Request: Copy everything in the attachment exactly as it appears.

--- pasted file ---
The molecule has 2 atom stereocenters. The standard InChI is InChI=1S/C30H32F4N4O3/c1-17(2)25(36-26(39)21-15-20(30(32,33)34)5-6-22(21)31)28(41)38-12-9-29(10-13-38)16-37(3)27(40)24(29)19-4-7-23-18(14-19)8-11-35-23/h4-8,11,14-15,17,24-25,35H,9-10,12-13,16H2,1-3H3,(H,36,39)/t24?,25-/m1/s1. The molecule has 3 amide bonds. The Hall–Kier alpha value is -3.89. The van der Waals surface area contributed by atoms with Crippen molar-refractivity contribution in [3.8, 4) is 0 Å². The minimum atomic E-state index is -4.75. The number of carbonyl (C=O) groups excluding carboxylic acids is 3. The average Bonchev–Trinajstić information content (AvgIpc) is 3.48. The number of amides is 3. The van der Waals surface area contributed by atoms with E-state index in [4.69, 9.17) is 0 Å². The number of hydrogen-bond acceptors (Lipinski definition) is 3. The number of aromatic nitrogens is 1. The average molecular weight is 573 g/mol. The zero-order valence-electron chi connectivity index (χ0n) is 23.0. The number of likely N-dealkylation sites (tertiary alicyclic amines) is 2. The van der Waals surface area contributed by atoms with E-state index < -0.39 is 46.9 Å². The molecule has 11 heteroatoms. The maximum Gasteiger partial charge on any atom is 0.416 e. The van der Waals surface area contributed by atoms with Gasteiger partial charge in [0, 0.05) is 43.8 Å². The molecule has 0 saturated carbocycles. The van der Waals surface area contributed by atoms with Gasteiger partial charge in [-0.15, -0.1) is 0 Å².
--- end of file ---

The molecule has 2 atom stereocenters. The standard InChI is InChI=1S/C30H32F4N4O3/c1-17(2)25(36-26(39)21-15-20(30(32,33)34)5-6-22(21)31)28(41)38-12-9-29(10-13-38)16-37(3)27(40)24(29)19-4-7-23-18(14-19)8-11-35-23/h4-8,11,14-15,17,24-25,35H,9-10,12-13,16H2,1-3H3,(H,36,39)/t24?,25-/m1/s1. The molecule has 3 amide bonds. The Hall–Kier alpha value is -3.89. The van der Waals surface area contributed by atoms with Crippen molar-refractivity contribution in [3.8, 4) is 0 Å². The minimum atomic E-state index is -4.75. The number of carbonyl (C=O) groups excluding carboxylic acids is 3. The average Bonchev–Trinajstić information content (AvgIpc) is 3.48. The number of amides is 3. The van der Waals surface area contributed by atoms with E-state index in [4.69, 9.17) is 0 Å². The number of hydrogen-bond acceptors (Lipinski definition) is 3. The number of aromatic nitrogens is 1. The average molecular weight is 573 g/mol. The zero-order valence-electron chi connectivity index (χ0n) is 23.0. The number of likely N-dealkylation sites (tertiary alicyclic amines) is 2. The van der Waals surface area contributed by atoms with E-state index < -0.39 is 46.9 Å². The molecule has 11 heteroatoms. The maximum Gasteiger partial charge on any atom is 0.416 e. The van der Waals surface area contributed by atoms with Gasteiger partial charge in [0, 0.05) is 43.8 Å². The molecule has 0 saturated carbocycles. The van der Waals surface area contributed by atoms with Gasteiger partial charge in [-0.15, -0.1) is 0 Å².